Was the GSA scandal really scandalous?
- By Steve Kelman
- Jul 13, 2012
Steve Kelman is professor of public management at Harvard University’s Kennedy School of Government and former administrator of the Office of Federal Procurement Policy.
I’d like to take a moment to reflect on a debate that is occurring at the fringes of the tumult over the General Services Administration’s conference spending. It’s an issue that is raised in enough contexts to make it worth talking about more generally.
Some observers have noted that the kind of lavish conference spending that got GSA into hot water is a common phenomenon in corporate America. Indeed, one wag noted that if the government really wanted to act like a business, it should do more GSA-style events.
The typical response is that when companies spend money on those kinds of perks, they are spending their own money, while GSA was spending taxpayers’ money, making the comparison is invalid.
The riposte about spending their own money would apply to executives of a company owned by an individual or a family. It is questionable, however, whether it applies to perks given at large, publicly traded firms. Managers there are not spending their own money, they are spending the shareholders’ money. And there is much academic literature on corporate governance arguing that it is often difficult for shareholders to monitor spending that managers claim is in the company’s interest but in reality might just be benefits taken at shareholders’ expense.
Because the sums involved could be rounding errors in the budget of a large corporation, it’s often not worth shareholders spending a lot of time worrying about. In addition, it is difficult for shareholders to get accurate information about whether the perks actually do improve morale, productivity and hence profits enough to justify their costs. Managers have much better information about such things than shareholders do, and it’s not easy to challenge their claims.
That brings us to a second point about the government/industry comparison. There might indeed be good business reasons for making such perks available at companies — namely that by improving morale, building team cohesiveness and making the company a more attractive place to work, the perks improve productivity and thus profits. If that is true, then the relatively trivial costs are justified.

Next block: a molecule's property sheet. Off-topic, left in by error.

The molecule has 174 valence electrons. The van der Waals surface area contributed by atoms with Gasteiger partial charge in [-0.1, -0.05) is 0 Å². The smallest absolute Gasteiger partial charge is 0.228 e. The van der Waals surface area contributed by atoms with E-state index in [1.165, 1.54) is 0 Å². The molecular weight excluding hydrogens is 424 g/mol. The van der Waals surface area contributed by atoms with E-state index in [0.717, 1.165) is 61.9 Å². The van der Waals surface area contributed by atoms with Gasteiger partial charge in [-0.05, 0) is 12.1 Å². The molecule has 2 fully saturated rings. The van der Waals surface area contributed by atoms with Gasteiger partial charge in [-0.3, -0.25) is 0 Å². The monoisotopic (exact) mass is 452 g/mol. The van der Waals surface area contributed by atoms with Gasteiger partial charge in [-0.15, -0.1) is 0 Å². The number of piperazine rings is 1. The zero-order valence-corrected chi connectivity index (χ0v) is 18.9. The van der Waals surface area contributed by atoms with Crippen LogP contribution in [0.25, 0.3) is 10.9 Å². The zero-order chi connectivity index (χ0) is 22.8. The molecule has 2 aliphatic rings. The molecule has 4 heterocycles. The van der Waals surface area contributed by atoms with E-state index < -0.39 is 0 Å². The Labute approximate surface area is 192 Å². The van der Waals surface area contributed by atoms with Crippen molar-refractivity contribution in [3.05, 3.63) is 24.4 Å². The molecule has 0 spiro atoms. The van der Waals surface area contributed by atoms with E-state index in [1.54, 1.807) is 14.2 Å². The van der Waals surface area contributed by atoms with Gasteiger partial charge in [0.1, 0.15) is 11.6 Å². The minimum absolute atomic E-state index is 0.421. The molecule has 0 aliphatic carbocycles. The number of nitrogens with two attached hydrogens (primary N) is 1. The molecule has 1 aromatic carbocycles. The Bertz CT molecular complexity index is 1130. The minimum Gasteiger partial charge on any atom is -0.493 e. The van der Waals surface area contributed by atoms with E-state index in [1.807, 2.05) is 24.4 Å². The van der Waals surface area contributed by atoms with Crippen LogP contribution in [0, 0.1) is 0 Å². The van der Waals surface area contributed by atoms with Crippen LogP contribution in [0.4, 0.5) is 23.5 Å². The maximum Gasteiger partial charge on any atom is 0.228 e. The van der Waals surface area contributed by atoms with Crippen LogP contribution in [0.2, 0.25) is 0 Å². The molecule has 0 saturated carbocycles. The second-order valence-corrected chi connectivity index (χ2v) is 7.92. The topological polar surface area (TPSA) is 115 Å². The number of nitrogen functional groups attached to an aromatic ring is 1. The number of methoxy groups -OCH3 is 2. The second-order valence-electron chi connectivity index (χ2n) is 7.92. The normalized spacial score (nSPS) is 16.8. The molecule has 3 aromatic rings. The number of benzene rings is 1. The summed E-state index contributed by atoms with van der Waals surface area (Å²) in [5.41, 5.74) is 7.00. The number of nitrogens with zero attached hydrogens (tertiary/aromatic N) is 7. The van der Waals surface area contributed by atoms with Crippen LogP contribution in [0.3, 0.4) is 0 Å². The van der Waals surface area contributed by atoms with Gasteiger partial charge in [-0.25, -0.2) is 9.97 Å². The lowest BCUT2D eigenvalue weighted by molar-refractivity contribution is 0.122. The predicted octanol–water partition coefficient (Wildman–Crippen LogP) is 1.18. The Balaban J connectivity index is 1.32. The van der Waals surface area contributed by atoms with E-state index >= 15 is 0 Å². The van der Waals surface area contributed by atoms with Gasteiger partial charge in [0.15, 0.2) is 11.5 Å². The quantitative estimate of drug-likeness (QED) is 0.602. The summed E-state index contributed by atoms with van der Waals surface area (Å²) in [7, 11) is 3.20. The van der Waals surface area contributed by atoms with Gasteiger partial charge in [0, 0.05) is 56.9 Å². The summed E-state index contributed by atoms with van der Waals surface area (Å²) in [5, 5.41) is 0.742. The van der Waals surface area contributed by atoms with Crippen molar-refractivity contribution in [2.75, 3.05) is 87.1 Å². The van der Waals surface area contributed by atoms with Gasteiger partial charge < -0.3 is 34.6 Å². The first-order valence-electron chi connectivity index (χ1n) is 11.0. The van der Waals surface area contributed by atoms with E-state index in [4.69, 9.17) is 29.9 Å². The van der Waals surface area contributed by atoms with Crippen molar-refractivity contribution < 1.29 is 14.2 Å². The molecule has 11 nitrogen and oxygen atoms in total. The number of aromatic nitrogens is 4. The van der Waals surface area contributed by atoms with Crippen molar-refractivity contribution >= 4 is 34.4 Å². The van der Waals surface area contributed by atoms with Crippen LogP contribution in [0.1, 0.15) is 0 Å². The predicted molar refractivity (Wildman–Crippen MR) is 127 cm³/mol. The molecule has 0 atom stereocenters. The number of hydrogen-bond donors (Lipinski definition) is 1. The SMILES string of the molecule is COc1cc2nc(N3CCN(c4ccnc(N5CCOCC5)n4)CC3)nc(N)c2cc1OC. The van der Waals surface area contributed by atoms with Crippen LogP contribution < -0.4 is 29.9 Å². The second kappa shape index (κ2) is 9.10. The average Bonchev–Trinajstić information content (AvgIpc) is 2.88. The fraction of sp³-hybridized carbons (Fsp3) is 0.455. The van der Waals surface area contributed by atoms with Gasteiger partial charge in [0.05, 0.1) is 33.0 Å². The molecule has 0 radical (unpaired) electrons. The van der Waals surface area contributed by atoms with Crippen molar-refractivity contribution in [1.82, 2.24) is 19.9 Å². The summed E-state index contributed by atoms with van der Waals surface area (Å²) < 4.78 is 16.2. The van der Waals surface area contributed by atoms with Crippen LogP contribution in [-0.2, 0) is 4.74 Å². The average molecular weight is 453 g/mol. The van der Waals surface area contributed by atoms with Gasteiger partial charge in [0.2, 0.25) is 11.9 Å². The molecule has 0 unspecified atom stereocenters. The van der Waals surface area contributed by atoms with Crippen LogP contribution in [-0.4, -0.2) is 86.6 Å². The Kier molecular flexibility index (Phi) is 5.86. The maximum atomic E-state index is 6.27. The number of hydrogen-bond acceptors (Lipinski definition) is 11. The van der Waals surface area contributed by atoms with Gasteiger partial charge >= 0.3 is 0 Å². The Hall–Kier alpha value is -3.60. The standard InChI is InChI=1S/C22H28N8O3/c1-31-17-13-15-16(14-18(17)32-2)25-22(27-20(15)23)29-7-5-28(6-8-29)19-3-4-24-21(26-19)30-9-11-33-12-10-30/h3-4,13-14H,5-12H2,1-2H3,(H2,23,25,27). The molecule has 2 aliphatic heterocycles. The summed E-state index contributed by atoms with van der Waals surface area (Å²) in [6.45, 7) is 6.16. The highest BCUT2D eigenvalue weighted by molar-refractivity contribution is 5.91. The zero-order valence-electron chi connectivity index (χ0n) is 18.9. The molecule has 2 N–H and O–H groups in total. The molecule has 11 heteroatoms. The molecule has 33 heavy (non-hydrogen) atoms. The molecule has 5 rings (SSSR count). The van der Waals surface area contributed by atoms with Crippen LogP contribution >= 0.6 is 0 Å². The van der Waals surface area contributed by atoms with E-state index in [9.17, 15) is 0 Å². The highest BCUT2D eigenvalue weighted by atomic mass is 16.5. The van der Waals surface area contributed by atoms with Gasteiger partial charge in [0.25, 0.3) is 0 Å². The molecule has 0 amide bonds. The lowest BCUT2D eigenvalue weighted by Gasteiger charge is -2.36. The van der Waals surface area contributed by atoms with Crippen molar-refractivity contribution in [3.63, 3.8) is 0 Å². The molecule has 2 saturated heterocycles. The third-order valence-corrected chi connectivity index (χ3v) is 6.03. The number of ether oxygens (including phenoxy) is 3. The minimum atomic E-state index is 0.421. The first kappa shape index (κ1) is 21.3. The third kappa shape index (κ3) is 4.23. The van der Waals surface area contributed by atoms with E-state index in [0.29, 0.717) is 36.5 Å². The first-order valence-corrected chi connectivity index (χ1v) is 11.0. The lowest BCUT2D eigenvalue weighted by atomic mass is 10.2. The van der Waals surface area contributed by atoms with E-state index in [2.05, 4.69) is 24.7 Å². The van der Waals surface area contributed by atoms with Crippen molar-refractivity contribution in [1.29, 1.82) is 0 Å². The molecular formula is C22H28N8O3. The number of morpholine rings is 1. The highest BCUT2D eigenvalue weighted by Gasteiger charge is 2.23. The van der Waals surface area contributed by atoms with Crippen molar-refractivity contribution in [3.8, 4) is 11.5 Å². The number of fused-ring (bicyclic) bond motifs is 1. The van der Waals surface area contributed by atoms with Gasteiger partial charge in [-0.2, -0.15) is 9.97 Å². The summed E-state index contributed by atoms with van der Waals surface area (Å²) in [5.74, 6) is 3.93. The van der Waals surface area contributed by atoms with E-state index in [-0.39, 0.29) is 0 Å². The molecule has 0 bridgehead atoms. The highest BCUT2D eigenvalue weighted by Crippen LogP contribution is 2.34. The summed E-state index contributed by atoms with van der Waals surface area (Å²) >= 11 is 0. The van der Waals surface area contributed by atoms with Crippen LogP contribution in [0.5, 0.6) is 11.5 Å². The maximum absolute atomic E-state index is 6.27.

However, that argument would apply to government as well. The only difference is that government doesn’t measure improved performance by profits but through productivity and the public value generated by agency activities. To state that perks are by definition unjustified because government doesn’t produce a profit is to overlook the possibility that they pay for themselves in some mixture of improved productivity and better service.
However, it should be noted that it’s not easy to prove the positive effects of perks in the private sector or in government. Indeed, it is the difficulty of proving their effectiveness that is behind shareholders’ concerns that perks represent an expropriation by managers.
I’m not sure whether perks at the level of GSA’s conference spending are justified in industry or government. I do agree with the notion that, when times are tough for a company, it is likely that there will be greater scrutiny of perks, and this should apply to the government as well. But I also believe that focusing only on the government’s lavish conference spending or other perks is a distortion of an issue that could be just as worrisome — if not more so — for the private sector.
Kelman is professor of public management at Harvard University’s Kennedy School of Government and former administrator of the Office of Federal Procurement Policy. Connect with him on Twitter: @kelmansteve